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  • Sir Thomas Rich's School
    GL2 0LF
  • Head: Matthew Morgan Bsc (Hons), Ma, Frgs
  • T 01452 338400
  • F 01452 338401
  • E [email protected]
  • W
  • A state school for boys aged from 11 to 18.
  • Boarding: No
  • Local authority: Gloucestershire
  • Pupils: 1,225; sixth formers: 440 (159 girls)
  • Religion: Does not apply
  • Open days: October - see website
  • Review: View The Good Schools Guide Review
  • Ofsted:
    • Latest Overall effectiveness Good 1
      • 16-19 study programmes Good 1
      • Outcomes for children and learners Good 1
      • Quality of teaching, learning and assessment Outstanding 1
      • Personal development, behaviour and welfare Good 1
      • Effectiveness of leadership and management Good 1
    • 1 Full inspection 6th October 2021
  • Ofsted report: View the Ofsted report

What says..

Rugby is king here and plays a major part in the sporting curriculum, one of the reasons for many boys choosing STRS. The rugby club is one of the strongest in the county and it’s taken seriously. They have eight short lesson periods in a day to keep the boys’ focus and attention, plus there is a reasonable amount of sport timetabled in. And apparently there is not much of a focus on messy handwriting and spelling  - the emphasis is more on the underlying intellectual thought processes...

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What the school says...

11: Gloucestershire Grammar Schools Admission Tests exam is administered by the School in partnership with the other six Gloucestershire grammar schools. 16: A minimum points score of 50 across a student’s best 8 GCSE results. The points value for each of the 8 grades is derived from the numerical results of the GCSE; Mathematics and English Language GCSE each at grade 5 or above.

Converted to an academy 2010.
...Read more

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School associations

State grammar school

What The Good Schools Guide says


Since 2013, Matthew Morgan, studied geography at Royal Holloway and Bedford University of London. Originally from Buckinghamshire, he completed his PGCE in Cambridge. First teaching role at Royal Latin Grammar School in Bucks, where he stayed for 10 years, progressing to head of sixth form. Joined STRS as deputy in 2007.

Trained as a geography teacher but also teaches chemistry. Not a rugby man but enjoys sport so he regularly trains the U12 C team. Likes to lead by example – ‘you don’t need to be the best at something to enjoy it and get involved’. His true passion lies in the world of music and he leads the brass and wind bands.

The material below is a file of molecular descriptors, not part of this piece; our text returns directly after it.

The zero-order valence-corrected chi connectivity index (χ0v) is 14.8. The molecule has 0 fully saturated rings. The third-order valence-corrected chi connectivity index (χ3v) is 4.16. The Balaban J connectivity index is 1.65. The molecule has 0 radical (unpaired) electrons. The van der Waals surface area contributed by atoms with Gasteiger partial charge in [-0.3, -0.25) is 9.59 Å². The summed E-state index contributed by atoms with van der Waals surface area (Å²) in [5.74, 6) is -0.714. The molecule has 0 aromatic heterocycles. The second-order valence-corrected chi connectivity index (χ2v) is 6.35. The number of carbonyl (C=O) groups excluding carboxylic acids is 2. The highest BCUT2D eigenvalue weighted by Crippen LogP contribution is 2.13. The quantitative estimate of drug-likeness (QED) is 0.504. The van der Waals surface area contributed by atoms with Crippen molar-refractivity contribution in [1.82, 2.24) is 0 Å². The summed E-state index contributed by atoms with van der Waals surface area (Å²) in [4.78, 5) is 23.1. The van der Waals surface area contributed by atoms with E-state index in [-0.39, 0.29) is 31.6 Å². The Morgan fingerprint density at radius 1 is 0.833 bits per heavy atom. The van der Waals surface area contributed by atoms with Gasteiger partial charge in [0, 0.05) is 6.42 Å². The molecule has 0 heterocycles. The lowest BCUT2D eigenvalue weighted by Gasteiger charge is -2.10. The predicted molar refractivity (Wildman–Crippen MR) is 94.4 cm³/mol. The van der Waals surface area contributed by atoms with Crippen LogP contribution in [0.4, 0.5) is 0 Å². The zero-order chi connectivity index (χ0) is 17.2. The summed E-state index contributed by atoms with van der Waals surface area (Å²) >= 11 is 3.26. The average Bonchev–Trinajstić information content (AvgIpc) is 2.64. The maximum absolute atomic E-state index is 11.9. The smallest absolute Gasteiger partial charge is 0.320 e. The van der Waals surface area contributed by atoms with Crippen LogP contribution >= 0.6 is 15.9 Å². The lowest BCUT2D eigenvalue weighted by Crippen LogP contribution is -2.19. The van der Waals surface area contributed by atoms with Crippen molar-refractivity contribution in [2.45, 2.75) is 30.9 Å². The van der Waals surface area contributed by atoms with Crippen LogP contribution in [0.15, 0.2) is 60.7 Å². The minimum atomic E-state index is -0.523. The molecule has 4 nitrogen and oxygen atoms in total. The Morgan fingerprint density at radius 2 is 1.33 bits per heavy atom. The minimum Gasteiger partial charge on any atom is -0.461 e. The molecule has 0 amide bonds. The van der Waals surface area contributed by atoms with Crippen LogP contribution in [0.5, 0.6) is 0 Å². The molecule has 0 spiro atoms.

Parents are very supportive and full of praise: ‘Mr Morgan is, quite simply, the best’;...

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Please note: Independent schools frequently offer IGCSEs or other qualifications alongside or as an alternative to GCSE. The DfE does not record performance data for these exams so independent school GCSE data is frequently misleading; parents should check the results with the schools.

Who came from where

Who goes where

Special Education Needs

Interpreting catchment maps

The maps show in colour where the pupils at a school came from*. Red = most pupils to Blue = fewest.

Where the map is not coloured we have no record in the previous three years of any pupils being admitted from that location based on the options chosen.

For help and explanation of our catchment maps see: Catchment maps explained

Further reading

If there are more applicants to a school than it has places for, who gets in is determined by which applicants best fulfil the admissions criteria.

Admissions criteria are often complicated, and may change from year to year. The best source of information is usually the relevant local authority website, but once you have set your sights on a school it is a good idea to ask them how they see things panning out for the year that you are interested in.

Many schools admit children based on distance from the school or a fixed catchment area. For such schools, the cut-off distance will vary from year to year, especially if the school give priority to siblings, and the pattern will be of a central core with outliers (who will mostly be siblings). Schools that admit on the basis of academic or religious selection will have a much more scattered pattern.

*The coloured areas outlined in black are Census Output Areas. These are made up of a group of neighbouring postcodes, which accounts for their odd shapes. These provide an indication, but not a precise map, of the school’s catchment: always refer to local authority and school websites for precise information.

The 'hotter' the colour the more children have been admitted.

Children get into the school from here:

most years
quite often
sometimes, but not in this year

Who came from where

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